The smartphone in your hands could get hijacked and used as an accessory to virtual burglary. U.S. military researchers have created a mobile app that creates 3D maps of a phone's immediate surroundings, possibly allowing spies or criminals to steal personal information and "download" the physical space to prepare for a break-in.
Such a troubling scenario comes from the "PlaceRaider" app that could disguise itself as an ordinary camera app for Android phones, according to researchers from the Naval Surface Warfare Center in Crane, Ind. and Indiana University in Bloomington.
The app sneakily uses the phone camera to take new images, while also collecting orientation data from the phone's accelerometer, the device that flips your screen horizontally. PlaceRaider can then upload the information to a central computer that combines the best images into a 3D virtual map of a person's house or office.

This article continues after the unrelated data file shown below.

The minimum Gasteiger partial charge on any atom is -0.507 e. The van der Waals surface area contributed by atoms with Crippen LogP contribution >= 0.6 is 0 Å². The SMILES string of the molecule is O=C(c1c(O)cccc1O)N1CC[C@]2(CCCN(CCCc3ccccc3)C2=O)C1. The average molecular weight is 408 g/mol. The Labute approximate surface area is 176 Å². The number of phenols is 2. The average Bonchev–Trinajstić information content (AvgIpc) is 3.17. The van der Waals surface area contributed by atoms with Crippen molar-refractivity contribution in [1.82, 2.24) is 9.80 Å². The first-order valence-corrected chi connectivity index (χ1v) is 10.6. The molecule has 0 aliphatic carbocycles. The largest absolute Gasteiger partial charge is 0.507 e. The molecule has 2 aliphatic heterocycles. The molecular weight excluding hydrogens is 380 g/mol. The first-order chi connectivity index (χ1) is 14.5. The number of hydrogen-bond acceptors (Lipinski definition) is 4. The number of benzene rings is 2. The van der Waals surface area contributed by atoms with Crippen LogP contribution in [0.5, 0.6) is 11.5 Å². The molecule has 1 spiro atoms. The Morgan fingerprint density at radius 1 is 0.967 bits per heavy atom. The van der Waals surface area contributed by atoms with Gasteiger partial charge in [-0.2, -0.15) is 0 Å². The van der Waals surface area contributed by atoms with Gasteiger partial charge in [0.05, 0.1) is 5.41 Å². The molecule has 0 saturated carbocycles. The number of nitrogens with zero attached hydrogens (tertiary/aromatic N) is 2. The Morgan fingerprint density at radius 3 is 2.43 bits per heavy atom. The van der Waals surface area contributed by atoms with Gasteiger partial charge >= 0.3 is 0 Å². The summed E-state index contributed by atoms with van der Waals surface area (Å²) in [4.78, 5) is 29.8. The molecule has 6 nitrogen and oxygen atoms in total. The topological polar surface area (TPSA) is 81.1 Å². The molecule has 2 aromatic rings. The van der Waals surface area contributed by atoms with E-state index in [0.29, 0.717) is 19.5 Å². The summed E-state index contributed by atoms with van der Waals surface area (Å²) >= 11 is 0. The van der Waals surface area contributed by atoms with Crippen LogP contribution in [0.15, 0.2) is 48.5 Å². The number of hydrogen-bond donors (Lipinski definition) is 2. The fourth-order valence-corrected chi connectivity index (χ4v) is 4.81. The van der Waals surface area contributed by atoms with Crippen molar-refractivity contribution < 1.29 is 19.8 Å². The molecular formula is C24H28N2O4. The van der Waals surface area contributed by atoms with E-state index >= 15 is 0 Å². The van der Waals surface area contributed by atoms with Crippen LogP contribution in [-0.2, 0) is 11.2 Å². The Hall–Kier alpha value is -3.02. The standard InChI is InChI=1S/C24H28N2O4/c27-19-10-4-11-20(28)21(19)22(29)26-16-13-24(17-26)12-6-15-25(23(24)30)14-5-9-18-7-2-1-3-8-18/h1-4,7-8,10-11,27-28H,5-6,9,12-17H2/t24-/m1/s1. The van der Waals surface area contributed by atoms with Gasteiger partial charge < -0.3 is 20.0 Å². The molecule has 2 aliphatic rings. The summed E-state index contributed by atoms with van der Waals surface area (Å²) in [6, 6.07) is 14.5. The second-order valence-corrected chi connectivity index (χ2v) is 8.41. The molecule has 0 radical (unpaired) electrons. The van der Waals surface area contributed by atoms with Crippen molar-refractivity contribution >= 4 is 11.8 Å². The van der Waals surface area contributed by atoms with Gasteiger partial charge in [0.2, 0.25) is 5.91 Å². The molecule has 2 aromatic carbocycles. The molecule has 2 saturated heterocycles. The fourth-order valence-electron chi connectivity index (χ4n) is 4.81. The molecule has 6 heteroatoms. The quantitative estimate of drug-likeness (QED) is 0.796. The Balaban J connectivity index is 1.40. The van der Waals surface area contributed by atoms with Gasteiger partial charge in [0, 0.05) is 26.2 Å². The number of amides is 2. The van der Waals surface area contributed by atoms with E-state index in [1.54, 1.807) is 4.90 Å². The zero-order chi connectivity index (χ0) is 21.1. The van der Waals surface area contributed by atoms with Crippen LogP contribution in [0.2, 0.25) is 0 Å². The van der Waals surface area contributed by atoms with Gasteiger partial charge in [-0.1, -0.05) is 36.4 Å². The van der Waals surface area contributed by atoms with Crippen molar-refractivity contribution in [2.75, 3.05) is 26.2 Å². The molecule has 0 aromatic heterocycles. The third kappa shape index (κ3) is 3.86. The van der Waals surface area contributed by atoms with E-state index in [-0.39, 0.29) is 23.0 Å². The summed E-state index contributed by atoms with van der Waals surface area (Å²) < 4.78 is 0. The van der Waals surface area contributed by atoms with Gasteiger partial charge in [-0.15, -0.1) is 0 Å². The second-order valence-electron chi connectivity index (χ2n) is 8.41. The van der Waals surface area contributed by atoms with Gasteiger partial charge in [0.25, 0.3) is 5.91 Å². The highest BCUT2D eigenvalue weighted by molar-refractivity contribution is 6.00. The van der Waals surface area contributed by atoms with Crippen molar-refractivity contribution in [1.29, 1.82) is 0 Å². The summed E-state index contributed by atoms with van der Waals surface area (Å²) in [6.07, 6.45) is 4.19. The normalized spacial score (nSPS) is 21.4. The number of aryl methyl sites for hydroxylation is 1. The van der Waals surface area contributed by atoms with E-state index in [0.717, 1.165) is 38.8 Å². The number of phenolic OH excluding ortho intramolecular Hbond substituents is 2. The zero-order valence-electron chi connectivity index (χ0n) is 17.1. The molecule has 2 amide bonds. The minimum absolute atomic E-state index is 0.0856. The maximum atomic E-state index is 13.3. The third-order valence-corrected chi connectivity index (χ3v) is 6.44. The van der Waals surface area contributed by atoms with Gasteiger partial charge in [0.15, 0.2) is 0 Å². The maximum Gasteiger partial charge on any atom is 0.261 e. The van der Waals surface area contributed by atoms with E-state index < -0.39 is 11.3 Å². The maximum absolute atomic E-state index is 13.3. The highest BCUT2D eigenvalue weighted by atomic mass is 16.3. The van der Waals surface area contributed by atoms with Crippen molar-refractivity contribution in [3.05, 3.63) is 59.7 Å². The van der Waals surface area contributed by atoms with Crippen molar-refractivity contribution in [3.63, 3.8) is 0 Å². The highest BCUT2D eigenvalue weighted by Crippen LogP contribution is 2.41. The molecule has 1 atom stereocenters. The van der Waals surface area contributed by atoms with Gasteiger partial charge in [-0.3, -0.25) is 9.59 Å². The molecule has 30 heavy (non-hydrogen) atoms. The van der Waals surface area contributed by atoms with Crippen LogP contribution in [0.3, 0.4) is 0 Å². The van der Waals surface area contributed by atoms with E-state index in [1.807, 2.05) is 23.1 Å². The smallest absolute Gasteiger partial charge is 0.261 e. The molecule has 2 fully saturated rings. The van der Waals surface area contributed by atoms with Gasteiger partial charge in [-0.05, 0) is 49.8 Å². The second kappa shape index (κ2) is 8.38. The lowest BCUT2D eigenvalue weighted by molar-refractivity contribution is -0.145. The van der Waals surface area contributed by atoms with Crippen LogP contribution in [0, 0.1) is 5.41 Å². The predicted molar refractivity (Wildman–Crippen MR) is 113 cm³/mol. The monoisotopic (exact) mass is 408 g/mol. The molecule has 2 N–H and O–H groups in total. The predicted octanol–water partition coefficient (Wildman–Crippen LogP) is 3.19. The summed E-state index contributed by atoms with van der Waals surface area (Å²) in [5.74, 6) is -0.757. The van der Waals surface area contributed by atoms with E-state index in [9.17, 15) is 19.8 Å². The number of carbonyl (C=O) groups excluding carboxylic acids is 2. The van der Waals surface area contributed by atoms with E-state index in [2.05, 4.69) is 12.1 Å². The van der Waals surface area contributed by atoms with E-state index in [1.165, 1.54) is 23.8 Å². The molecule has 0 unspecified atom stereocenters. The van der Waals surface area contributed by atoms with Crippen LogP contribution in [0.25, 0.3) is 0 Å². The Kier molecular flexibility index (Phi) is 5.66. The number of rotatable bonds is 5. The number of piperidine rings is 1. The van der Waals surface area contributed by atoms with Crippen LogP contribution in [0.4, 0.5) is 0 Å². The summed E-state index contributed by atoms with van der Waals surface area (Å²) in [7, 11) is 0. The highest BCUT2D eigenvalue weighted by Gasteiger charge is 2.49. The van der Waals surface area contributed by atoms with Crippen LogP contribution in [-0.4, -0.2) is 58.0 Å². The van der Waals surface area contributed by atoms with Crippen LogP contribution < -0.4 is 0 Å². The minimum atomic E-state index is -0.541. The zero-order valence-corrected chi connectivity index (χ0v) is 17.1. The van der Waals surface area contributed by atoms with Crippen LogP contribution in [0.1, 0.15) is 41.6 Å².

"We develop and demonstrate a tool that allows an attacker to visualize and navigate a victim's space in 3D, allowing them to quickly hone in on areas that likely contain sensitive or private information and then retrieve targeted, high-resolution images," said Robert Templeman, an engineer at the Naval Surface Warfare Center in Crane, Ind., and colleagues in an arXiv paper submitted on Sept. 26.
The computer experts explained how PlaceRaider would permit hackers to zoom in on sensitive information scattered around a room, such as financial statements, phone numbers, personal checks or a wall calendar showing travel plans.
PlaceRaider also showed how its 3D map, reconstructed from sneaky images, could give spies or criminals tools to plan for physical reconnaissance or burglary. The U.S. military's Special Forces might also find such a tool useful for scouting ahead of dangerous missions.
This example of a Trojan horse app uses the smartphone's own computing system to screen for only the most useful images and avoid transmitting blurry or dark photos. It then uploads the selected information to a command-and-control computer that can perform the actual 3D-map reconstruction.
Past hacking demonstrations have shown how to hijack smartphone microphones to "hear" sensitive conversations, or to harness a phone's accelerometer to "feel" vibrations from a computer keyboard and deduce keystrokes. But PlaceRaider's ability to create a 3D map of the physical space potentially makes smartphones even more effective tools for spying — for better and for worse.
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